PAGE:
At first glance, real estate investment trusts (REITs) and the broader real estate sector are languishing this year. The MSCI US Investable Market Real Estate 25/50 Index is lower by almost 12% year-to-date, but the good news for investors is that there are still plenty of potentially rewarding REITs to buy.
First, let’s examine the rough part of the real estate sector thesis in 2020. Historically, REITs perform well when interest rates are low, which is certainly the case this year. The asset class is generally considered high-yield – the MSCI US Investable Market Real Estate 25/50 Index yields 3.92%. Hence it’s inverse correlation to rates.
However, the novel coronavirus pandemic is making 2020 anything but typical. A bevy of REITs, including mall owners and other retail landlords, are being punished by retail store closures.
Hotel REITs are being crimped by the lack of travel. Apartment landlords could experience significant pain if rent collection doesn’t improve and evictions spike. Add to those ominous trends, the work from home theme could be a major, long-ranging issue for office REITs.
None of that is good news. Those scenarios underscore why investors need to be picky when it comes to evaluating REITs to buy.
Here are a few ideas to consider.
- VICI Properties (NYSE:VICI)
- Prologis (NYSE:PLD)
- Equinix (NASDAQ:EQIX)
- MGM Growth Properties (NYSE:MGP)
- CyrusOne (NASDAQ:CONE)
VICI Properties (VICI)
It’s easy to assume that the owner of Caesars Palace on the Las Vegas Strip is Caesars Entertainment (NASDAQ:CZR). In reality, the actual owner is Vici Properties, a gaming REIT spun off several years ago when the old Caesars was facing bankruptcy.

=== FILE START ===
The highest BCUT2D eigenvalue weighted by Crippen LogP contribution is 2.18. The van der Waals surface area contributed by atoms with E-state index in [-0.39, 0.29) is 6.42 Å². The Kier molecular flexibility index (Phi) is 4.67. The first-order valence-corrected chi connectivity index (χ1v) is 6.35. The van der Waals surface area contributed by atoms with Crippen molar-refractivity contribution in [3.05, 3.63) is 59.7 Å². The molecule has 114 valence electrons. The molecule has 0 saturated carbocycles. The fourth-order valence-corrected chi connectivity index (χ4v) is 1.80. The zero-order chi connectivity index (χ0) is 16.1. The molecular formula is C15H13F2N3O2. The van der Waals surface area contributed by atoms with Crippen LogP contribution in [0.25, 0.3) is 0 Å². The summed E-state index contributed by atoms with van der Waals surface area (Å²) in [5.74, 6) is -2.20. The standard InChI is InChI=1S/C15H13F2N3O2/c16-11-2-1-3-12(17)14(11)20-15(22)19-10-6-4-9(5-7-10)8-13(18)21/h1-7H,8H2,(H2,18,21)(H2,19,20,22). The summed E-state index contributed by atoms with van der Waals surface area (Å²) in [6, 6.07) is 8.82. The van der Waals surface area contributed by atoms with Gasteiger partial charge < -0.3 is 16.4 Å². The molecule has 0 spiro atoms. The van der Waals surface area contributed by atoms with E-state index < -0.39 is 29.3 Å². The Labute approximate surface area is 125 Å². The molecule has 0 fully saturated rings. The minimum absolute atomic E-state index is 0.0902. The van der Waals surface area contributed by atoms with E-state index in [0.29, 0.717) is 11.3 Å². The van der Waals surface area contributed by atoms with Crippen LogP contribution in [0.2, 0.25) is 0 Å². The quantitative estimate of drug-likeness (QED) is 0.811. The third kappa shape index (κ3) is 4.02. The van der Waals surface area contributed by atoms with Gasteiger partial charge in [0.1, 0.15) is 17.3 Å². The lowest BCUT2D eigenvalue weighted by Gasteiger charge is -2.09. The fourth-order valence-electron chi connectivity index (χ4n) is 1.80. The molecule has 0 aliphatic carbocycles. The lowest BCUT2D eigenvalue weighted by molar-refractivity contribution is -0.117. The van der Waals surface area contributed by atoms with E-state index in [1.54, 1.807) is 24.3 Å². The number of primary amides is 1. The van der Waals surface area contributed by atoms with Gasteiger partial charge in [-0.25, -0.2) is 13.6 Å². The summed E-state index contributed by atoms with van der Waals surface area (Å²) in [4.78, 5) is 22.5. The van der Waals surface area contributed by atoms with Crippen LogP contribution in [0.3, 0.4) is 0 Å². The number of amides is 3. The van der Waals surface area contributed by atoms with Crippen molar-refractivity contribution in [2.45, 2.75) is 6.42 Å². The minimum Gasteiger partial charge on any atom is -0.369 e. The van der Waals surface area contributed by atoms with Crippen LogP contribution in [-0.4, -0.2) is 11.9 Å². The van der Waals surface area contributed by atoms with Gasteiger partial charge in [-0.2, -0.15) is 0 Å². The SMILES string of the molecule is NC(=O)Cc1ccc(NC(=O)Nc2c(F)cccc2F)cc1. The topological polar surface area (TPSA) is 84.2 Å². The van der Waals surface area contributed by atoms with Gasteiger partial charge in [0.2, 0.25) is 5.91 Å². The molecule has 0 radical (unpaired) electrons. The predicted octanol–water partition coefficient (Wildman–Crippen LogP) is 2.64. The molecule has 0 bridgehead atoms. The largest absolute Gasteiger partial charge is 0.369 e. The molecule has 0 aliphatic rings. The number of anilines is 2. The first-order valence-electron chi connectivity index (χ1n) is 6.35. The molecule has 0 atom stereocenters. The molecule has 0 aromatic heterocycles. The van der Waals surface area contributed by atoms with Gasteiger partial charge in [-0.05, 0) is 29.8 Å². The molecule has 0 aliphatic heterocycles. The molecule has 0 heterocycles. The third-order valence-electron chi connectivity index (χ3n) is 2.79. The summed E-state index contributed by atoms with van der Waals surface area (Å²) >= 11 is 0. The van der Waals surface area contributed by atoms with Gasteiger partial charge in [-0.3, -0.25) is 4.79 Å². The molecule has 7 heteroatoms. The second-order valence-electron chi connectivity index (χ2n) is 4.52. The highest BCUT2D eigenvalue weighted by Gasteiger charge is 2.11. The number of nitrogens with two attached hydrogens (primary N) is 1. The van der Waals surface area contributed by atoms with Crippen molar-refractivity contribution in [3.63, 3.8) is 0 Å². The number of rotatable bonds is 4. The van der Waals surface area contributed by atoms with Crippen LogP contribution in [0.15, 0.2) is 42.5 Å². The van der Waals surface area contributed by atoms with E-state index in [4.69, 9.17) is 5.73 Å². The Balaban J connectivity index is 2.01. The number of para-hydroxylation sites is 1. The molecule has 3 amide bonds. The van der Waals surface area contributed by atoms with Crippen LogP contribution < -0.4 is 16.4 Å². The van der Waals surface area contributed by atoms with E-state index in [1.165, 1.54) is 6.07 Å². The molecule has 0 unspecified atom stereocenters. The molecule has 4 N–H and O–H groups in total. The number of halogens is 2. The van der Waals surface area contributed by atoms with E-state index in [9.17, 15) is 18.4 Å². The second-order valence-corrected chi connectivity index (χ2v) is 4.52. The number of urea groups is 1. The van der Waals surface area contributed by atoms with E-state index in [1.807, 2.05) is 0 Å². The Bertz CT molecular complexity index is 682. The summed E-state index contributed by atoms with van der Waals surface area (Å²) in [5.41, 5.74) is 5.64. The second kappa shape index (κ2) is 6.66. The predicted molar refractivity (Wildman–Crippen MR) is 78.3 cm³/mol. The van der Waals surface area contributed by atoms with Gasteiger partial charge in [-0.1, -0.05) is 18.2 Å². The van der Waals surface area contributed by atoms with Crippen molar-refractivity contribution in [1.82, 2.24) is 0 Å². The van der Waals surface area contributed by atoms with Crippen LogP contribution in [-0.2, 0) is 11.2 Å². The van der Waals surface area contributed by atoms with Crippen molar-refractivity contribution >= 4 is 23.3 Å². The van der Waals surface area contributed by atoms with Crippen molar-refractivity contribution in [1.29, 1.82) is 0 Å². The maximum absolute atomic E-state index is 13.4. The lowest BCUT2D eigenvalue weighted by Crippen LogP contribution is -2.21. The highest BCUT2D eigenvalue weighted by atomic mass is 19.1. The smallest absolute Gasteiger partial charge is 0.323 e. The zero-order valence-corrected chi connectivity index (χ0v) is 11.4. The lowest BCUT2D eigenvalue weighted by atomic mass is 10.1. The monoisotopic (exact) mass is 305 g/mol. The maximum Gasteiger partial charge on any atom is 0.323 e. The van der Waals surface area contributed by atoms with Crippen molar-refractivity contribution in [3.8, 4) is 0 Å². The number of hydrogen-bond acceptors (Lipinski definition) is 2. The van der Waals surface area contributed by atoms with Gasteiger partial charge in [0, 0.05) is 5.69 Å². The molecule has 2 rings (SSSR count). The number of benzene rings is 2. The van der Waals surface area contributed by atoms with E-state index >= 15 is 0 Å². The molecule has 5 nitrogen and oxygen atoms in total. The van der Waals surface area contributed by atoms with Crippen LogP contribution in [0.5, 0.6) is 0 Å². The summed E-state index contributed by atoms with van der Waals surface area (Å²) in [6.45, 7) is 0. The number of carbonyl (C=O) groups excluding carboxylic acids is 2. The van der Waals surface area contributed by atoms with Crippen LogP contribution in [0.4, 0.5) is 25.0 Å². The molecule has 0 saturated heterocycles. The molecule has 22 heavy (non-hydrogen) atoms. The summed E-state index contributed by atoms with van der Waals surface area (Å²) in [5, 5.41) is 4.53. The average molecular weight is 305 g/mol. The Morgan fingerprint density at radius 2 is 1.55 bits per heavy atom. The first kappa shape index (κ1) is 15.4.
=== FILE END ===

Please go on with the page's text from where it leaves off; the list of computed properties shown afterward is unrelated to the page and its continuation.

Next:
In fact, the deal that created the new Caesars is a boon for this real estate company, making it one of the REITs to buy. Vici already acquired several properties from the old Eldorado Resorts as part of that company’s cash-raising efforts to bring the Caesars deal across the finish line. The REIT is also a logical buyer for one, maybe two Las Vegas assets new Caesars could sell over the next 12 to 18 months.
All of that sounds good, and it is, but it doesn’t end the Vici bull case. There are some other favorable points in the REIT’s favor.
First, while Caesars is its major client, Vici has one of the most diverse tenant bases among gaming REITs. Second, a small percentage of its rental income is derived from the still fragile Las Vegas market. Third, a dividend hike in September is a legitimate possibility. Finally, the stock closed around $23 on Aug. 17, but at least one analyst sees a $30 name here.
Prologis is one of the REITs to buy that actually highlights a problem with old guard real estate index funds: those products are too diverse for their own good. Sure, those funds feature some exposure to industrial REITs – one of the healthier corners of the real estate sector – but that exposure is cannabilized by allocations to retail REITs.
That is to say industrial REITs, like Prologis, are benefiting from the ongoing move to e-commerce, while brick-and-mortar retail REITs are wilting against that backdrop. That trend is sticky and even when Covid-19 is defeated, online retail will continue growing.
Simply put, Amazon (NASDAQ:AMZN) and the like need a lot of real estate for the logistics side of their businesses. For those that can’t access Amazon’s north of $3,000 price tag, Prologis is a more approachable way of participating in the online retail boom. Plus, it offers a dividend yield of 2.26%, which for better or worse, is decent these days.